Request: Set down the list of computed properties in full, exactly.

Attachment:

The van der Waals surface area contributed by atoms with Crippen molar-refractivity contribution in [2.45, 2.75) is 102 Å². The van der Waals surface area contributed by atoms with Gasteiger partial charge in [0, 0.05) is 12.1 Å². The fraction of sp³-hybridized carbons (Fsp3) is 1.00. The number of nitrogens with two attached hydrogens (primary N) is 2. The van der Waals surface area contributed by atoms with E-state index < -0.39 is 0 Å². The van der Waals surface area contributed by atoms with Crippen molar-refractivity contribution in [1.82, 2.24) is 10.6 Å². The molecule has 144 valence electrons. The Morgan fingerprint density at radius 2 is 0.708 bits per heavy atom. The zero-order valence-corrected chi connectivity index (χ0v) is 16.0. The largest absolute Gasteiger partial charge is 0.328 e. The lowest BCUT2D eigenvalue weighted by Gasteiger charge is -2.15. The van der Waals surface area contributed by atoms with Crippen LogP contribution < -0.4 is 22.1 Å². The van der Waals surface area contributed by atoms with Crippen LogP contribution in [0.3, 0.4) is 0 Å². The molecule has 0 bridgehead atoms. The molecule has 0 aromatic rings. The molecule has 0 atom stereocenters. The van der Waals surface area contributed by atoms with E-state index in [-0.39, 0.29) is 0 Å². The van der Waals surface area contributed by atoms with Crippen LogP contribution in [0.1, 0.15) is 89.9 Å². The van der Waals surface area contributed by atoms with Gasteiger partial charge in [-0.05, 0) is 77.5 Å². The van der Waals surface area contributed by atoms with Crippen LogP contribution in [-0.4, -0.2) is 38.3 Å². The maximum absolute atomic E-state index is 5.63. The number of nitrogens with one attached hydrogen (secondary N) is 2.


The van der Waals surface area contributed by atoms with Crippen molar-refractivity contribution in [2.45, 2.75) is 102 Å². The van der Waals surface area contributed by atoms with Gasteiger partial charge in [0, 0.05) is 12.1 Å². The fraction of sp³-hybridized carbons (Fsp3) is 1.00. The number of nitrogens with two attached hydrogens (primary N) is 2. The van der Waals surface area contributed by atoms with E-state index < -0.39 is 0 Å². The van der Waals surface area contributed by atoms with Crippen molar-refractivity contribution in [1.82, 2.24) is 10.6 Å². The molecule has 144 valence electrons. The Morgan fingerprint density at radius 2 is 0.708 bits per heavy atom. The zero-order valence-corrected chi connectivity index (χ0v) is 16.0. The largest absolute Gasteiger partial charge is 0.328 e. The lowest BCUT2D eigenvalue weighted by Gasteiger charge is -2.15. The van der Waals surface area contributed by atoms with Crippen LogP contribution < -0.4 is 22.1 Å². The van der Waals surface area contributed by atoms with Crippen LogP contribution in [0.3, 0.4) is 0 Å². The molecule has 0 bridgehead atoms. The molecule has 0 aromatic rings. The molecule has 0 atom stereocenters. The van der Waals surface area contributed by atoms with E-state index in [-0.39, 0.29) is 0 Å². The van der Waals surface area contributed by atoms with Crippen LogP contribution in [0.1, 0.15) is 89.9 Å². The van der Waals surface area contributed by atoms with Gasteiger partial charge in [-0.05, 0) is 77.5 Å². The van der Waals surface area contributed by atoms with Crippen LogP contribution in [-0.4, -0.2) is 38.3 Å². The maximum absolute atomic E-state index is 5.63. The number of nitrogens with one attached hydrogen (secondary N) is 2.